Gaining Ground in the Fight Against Childhood Obesity

A comprehensive four-year initiative to improve the health and wellness of students in the Chula Vista Elementary School District has resulted in the most positive trends to date in the fight against childhood obesity.

The results of the District’s 2014 measurement of the height and weight of every preschool through sixth grade student were announced Wednesday at a joint press conference with County health officials. The data collection indicated that the District experienced a 5% decrease in the number of students in the unhealthy weight category compared to 2010, when the district first collected Body Mass Index (BMI) data for its students. The decrease in students in the unhealthy weight, which includes students considered overweight or obese, is significant because obesity rates remain high nationally.

CVESD’s 2014 results are being celebrated not only as a success for the district, but as a strong indication that the community’s involvement and focus on health and safety is paying off. Discovery and Arroyo Vista 068

“This is Live Well San Diego in action,” said County Supervisor Greg Cox, referring to the County vision for healthy, safe and thriving communities. “Our schools are focusing on health and wellness for students, and we have collaborative partners working together to engage residents in healthy activities and making their communities safer.”

CVESD is the largest elementary school district in California with 45 schools, serving more than 29,000 students. It was the first district to partner with the County on Live Well San Diego, and is active on a number of health-related programs and coalitions in the Chula Vista community.

District officials noted all stakeholders—students, parents, community and local government—needed to be involved in the fight against obesity. “We know that these positive changes cannot be attributed to a single factor, but multiple influences and efforts that align with the goal of creating healthy school environments and healthy and safe communities,” said CVESD Superintendent Francisco Escobedo, Ed.D.

In 2014, 1 out of every 4 kindergarteners started school at an unhealthy weight (overweight/obese); in 2010, the number was approximately 1 out of every 3. In 2014, 1 out of 5 girls (19%) was obese by the sixth grade, and 1 out of every 4 boys was obese (25%); in 2010, it was 1 out of every 3 sixth graders that fell into the obese range.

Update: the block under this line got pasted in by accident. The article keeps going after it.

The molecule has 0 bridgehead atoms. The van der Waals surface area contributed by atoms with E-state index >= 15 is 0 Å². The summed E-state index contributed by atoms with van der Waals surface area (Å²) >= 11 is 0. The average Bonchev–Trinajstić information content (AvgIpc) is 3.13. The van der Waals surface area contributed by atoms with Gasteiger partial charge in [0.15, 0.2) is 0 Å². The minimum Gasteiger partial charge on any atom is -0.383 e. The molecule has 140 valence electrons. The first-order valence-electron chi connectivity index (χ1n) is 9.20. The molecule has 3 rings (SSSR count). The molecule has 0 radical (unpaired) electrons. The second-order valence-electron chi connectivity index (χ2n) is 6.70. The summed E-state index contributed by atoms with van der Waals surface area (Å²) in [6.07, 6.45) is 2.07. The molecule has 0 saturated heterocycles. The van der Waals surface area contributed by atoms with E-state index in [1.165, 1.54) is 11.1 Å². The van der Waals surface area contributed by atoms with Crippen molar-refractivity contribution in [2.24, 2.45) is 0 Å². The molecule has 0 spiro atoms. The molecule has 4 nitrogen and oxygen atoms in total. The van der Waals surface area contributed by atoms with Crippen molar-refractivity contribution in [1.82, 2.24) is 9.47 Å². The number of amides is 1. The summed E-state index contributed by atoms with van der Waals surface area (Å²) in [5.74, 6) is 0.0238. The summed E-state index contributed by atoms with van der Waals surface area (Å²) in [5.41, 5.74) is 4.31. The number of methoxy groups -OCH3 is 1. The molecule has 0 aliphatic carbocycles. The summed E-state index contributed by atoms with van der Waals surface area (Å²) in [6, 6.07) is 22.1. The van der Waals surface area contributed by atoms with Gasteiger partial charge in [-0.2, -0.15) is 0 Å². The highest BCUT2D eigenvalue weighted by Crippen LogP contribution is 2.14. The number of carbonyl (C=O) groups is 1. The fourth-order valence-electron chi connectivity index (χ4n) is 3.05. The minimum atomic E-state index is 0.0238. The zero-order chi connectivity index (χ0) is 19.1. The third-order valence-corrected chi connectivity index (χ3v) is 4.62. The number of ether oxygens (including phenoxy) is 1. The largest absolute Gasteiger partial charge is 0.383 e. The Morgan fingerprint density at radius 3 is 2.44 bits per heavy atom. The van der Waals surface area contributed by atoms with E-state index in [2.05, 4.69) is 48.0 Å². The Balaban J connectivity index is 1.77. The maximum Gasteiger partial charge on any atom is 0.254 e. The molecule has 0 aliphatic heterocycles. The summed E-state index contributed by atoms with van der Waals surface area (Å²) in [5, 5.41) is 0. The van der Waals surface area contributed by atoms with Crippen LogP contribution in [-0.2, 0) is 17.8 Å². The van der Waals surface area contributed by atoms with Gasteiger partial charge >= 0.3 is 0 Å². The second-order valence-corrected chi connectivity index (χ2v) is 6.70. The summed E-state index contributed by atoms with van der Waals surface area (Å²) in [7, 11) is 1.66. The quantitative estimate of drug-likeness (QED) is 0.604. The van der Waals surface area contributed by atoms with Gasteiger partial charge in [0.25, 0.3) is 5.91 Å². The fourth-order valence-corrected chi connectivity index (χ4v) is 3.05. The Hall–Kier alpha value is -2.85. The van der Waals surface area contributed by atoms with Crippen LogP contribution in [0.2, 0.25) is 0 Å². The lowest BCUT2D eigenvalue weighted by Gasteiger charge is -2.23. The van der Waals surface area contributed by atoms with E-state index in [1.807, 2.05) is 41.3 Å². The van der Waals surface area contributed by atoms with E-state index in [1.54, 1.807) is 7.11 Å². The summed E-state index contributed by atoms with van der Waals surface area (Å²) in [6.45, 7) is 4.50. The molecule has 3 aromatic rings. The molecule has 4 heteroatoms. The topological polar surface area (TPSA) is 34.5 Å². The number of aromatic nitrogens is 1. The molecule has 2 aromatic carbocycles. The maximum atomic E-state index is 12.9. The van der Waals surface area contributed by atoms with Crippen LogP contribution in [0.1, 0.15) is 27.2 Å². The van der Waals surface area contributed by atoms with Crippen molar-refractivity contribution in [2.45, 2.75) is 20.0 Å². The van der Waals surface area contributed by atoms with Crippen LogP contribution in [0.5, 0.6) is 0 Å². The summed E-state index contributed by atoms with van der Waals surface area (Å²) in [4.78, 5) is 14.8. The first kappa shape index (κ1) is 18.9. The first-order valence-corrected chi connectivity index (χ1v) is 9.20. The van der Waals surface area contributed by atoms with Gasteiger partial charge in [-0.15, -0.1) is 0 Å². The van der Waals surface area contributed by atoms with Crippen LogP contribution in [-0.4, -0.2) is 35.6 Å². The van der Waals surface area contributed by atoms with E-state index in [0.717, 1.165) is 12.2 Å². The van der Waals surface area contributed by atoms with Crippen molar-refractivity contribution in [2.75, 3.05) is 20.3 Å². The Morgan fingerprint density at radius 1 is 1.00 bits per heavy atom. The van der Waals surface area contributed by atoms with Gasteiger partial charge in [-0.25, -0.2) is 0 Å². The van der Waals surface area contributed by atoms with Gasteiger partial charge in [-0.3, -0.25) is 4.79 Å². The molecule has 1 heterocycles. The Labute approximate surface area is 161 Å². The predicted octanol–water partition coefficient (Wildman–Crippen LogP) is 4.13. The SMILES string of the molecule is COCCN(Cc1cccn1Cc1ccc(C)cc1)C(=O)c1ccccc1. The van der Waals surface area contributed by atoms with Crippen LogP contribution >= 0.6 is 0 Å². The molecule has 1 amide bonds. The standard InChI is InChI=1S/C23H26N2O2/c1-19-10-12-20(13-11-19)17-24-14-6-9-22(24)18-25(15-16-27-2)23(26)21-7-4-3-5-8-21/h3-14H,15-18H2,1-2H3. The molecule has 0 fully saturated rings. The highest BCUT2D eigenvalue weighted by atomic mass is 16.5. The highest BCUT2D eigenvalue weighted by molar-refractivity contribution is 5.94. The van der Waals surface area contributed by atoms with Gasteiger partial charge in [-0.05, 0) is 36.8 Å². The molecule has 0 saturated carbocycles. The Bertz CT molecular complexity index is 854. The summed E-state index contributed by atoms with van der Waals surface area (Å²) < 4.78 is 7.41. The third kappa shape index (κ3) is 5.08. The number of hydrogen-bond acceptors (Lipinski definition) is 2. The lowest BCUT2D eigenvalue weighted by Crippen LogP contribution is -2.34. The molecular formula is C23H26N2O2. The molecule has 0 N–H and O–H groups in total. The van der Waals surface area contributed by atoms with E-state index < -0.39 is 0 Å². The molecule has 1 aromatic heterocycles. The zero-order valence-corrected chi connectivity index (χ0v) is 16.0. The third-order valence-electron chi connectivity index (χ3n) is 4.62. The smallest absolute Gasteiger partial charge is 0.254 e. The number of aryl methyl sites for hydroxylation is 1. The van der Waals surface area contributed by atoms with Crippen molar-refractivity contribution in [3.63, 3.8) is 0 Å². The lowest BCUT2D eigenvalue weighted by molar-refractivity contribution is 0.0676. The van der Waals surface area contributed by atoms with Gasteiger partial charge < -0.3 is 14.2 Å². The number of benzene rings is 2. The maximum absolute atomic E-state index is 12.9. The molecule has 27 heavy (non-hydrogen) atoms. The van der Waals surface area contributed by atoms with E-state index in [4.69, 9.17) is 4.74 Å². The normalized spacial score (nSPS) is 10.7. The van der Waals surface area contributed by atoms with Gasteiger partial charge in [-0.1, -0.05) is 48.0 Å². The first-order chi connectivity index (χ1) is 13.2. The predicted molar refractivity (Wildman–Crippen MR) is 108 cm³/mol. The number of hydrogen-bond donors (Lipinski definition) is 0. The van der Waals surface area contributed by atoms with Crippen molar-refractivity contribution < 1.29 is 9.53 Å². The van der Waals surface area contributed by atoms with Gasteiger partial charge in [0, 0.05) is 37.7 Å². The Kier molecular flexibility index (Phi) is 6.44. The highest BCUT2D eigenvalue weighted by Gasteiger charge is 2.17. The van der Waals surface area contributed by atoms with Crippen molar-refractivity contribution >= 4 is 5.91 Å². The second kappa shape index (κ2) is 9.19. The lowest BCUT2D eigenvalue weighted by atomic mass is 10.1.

“We are expanding the good health footprint for all of Chula Vista,” Escobedo said. “This is exciting. The students are learning and adopting behaviors that they will carry with them into adulthood and hopefully pass on to their own children. We are transforming lives.”

While the 5% decrease is across the district, some schools saw larger gains. Harborside Elementary School, for example, has 9% fewer obese students from 2010.

The announcement of the measurement results was held at Harborside Park in Chula Vista, which is also a success story in supporting a heathier and safer community. The park had been a spot for illegal activity. But new fencing was installed, and land donated by Costco in Chula Vista is making the park more inviting for baseball/athletic fields that are on the campus and utilized by the community.

The County Board of Supervisors launched Live Well San Diego in 2010 with the goal of achieving healthy, safe and thriving communities across the region by partnering with community and city leaders, schools, businesses, non-profit organizations and residents. Chula Vista is home to a thriving Live Well community network that is showing positive results.

“There is great power in collaboration, and the reality is that we can do more together than we can ever do alone,” said Nick Macchione, Director of the County Health and Human Services Agency. “We want to recognize the importance of the roles that we all play in making our communities healthy, safe and thriving.”

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